The Botanical Garden of Naples preserves a precious collection of 165 nineteenth-century botanical illustrations, created using mixed techniques with a predominance of watercolor.
The origin of these illustrations is diverse and does not seem to correspond to a unified idea: in part, their creation is to be attributed to the need of accompanying scientific articles or the prestigious work Flora napolitana by Tenore and, in these cases, the plates were subsequently printed. However, some plates remained unpublished and, at times, even the names of the plants depicted in them were unknown.
Most of the drawings depict exotic plants. It is probable that some of these works were intended to illustrate characteristics of species cultivated in the Botanical Garden that are difficult to observe in herbarium specimens.
Other plates may have been prepared for educational purposes, although it is not easy today to reconstruct their history. It is not excluded, finally, that some illustrations may have been donated by the authors of the new species themselves. Some of the depicted plants, in fact, are not known to have ever been cultivated in the Botanical Garden of Naples, but rather in the now-defunct Hortus Camaldulensis, located in the Vomero district of Naples and now completely incorporated into urban expansion.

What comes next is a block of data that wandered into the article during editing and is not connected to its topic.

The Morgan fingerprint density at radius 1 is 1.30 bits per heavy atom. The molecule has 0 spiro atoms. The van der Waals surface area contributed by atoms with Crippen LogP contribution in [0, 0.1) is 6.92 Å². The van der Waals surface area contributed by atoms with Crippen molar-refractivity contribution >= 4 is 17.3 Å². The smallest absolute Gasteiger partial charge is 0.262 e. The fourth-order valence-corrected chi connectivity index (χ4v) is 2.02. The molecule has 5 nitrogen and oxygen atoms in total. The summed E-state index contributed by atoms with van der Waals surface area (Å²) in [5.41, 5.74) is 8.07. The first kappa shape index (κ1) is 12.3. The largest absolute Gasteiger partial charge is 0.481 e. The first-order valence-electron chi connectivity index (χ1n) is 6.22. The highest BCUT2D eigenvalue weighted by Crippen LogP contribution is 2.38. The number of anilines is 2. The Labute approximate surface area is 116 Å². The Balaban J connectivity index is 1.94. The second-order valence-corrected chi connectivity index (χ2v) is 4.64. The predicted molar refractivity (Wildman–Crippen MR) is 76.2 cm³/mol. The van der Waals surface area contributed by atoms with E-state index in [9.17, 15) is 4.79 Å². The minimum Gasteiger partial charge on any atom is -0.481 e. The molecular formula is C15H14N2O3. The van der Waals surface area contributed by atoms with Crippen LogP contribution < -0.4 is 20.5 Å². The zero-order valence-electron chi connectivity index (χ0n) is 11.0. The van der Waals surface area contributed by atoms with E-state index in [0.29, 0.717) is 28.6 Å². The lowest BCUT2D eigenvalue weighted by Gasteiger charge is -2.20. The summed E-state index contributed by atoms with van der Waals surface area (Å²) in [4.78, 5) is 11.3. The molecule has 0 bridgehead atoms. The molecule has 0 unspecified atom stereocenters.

Among the authors are also some well-known artists, including Federigo Dehnhardt, who was also a director of gardens and a prominent botanist.
The works for which we know the date of creation were commissioned or painted between 1816 and 1873, the period of the Botanical Garden's maximum splendor, but it is not possible to date them all with precision.
Del Guacchio E. et al. (2022). La collezione di disegni dell’Orto Botanico di Napoli: nuovi spunti di ricerca. Notiziario della Società Botanica Italiana, 6: 119-120.
Natale D. (2019). I disegni dell’Orto Botanico di Napoli. Napoli: Artem.